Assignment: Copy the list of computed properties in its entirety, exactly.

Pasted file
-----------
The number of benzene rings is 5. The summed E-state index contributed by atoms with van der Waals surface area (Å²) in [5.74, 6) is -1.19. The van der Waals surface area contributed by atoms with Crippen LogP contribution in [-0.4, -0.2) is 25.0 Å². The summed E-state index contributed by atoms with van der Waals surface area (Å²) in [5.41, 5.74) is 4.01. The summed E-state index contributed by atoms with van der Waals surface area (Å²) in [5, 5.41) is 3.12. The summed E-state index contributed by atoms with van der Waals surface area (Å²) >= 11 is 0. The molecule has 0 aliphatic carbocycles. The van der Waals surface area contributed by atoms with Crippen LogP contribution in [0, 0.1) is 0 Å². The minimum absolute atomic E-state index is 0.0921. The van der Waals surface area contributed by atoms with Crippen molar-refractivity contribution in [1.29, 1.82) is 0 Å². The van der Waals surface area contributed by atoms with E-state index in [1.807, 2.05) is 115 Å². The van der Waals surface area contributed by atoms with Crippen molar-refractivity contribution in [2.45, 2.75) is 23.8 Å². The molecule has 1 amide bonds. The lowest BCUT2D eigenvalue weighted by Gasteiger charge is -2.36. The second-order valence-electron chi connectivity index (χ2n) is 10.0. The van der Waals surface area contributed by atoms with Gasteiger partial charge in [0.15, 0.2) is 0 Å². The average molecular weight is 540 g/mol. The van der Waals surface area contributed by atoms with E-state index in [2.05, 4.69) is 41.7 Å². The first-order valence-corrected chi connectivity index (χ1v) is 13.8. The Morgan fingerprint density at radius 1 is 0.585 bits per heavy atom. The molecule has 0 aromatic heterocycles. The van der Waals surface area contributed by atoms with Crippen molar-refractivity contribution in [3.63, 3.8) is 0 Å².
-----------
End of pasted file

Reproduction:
The number of benzene rings is 5. The summed E-state index contributed by atoms with van der Waals surface area (Å²) in [5.74, 6) is -1.19. The van der Waals surface area contributed by atoms with Crippen LogP contribution in [-0.4, -0.2) is 25.0 Å². The summed E-state index contributed by atoms with van der Waals surface area (Å²) in [5.41, 5.74) is 4.01. The summed E-state index contributed by atoms with van der Waals surface area (Å²) in [5, 5.41) is 3.12. The summed E-state index contributed by atoms with van der Waals surface area (Å²) >= 11 is 0. The molecule has 0 aliphatic carbocycles. The van der Waals surface area contributed by atoms with Crippen LogP contribution in [0, 0.1) is 0 Å². The minimum absolute atomic E-state index is 0.0921. The van der Waals surface area contributed by atoms with Crippen molar-refractivity contribution in [1.29, 1.82) is 0 Å². The van der Waals surface area contributed by atoms with E-state index in [1.807, 2.05) is 115 Å². The van der Waals surface area contributed by atoms with Crippen molar-refractivity contribution in [2.45, 2.75) is 23.8 Å². The molecule has 1 amide bonds. The lowest BCUT2D eigenvalue weighted by Gasteiger charge is -2.36. The second-order valence-electron chi connectivity index (χ2n) is 10.0. The van der Waals surface area contributed by atoms with Gasteiger partial charge in [0.15, 0.2) is 0 Å². The average molecular weight is 540 g/mol. The van der Waals surface area contributed by atoms with E-state index in [2.05, 4.69) is 41.7 Å². The first-order valence-corrected chi connectivity index (χ1v) is 13.8. The Morgan fingerprint density at radius 1 is 0.585 bits per heavy atom. The molecule has 0 aromatic heterocycles. The van der Waals surface area contributed by atoms with Crippen molar-refractivity contribution in [3.63, 3.8) is 0 Å².